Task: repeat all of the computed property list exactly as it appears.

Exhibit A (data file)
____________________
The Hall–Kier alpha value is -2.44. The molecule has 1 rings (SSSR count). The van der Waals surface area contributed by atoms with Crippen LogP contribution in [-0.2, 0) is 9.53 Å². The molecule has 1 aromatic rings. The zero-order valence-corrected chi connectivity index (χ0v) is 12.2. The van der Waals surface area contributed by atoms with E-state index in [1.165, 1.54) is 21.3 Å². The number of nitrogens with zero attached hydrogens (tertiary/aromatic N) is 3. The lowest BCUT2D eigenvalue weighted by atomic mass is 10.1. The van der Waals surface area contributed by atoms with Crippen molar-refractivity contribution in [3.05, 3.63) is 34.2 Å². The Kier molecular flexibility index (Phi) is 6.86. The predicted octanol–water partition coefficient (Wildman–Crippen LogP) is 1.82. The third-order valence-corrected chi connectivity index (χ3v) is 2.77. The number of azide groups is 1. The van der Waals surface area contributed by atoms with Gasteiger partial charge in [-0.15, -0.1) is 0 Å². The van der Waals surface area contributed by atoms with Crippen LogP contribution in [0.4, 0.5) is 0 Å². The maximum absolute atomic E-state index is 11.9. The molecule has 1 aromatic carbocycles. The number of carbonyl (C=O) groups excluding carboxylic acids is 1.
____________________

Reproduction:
The Hall–Kier alpha value is -2.44. The molecule has 1 rings (SSSR count). The van der Waals surface area contributed by atoms with Crippen LogP contribution in [-0.2, 0) is 9.53 Å². The molecule has 1 aromatic rings. The zero-order valence-corrected chi connectivity index (χ0v) is 12.2. The van der Waals surface area contributed by atoms with E-state index in [1.165, 1.54) is 21.3 Å². The number of nitrogens with zero attached hydrogens (tertiary/aromatic N) is 3. The lowest BCUT2D eigenvalue weighted by atomic mass is 10.1. The van der Waals surface area contributed by atoms with Crippen molar-refractivity contribution in [3.05, 3.63) is 34.2 Å². The Kier molecular flexibility index (Phi) is 6.86. The predicted octanol–water partition coefficient (Wildman–Crippen LogP) is 1.82. The third-order valence-corrected chi connectivity index (χ3v) is 2.77. The number of azide groups is 1. The van der Waals surface area contributed by atoms with Gasteiger partial charge in [-0.15, -0.1) is 0 Å². The van der Waals surface area contributed by atoms with Crippen LogP contribution in [0.4, 0.5) is 0 Å². The maximum absolute atomic E-state index is 11.9. The molecule has 1 aromatic carbocycles. The number of carbonyl (C=O) groups excluding carboxylic acids is 1.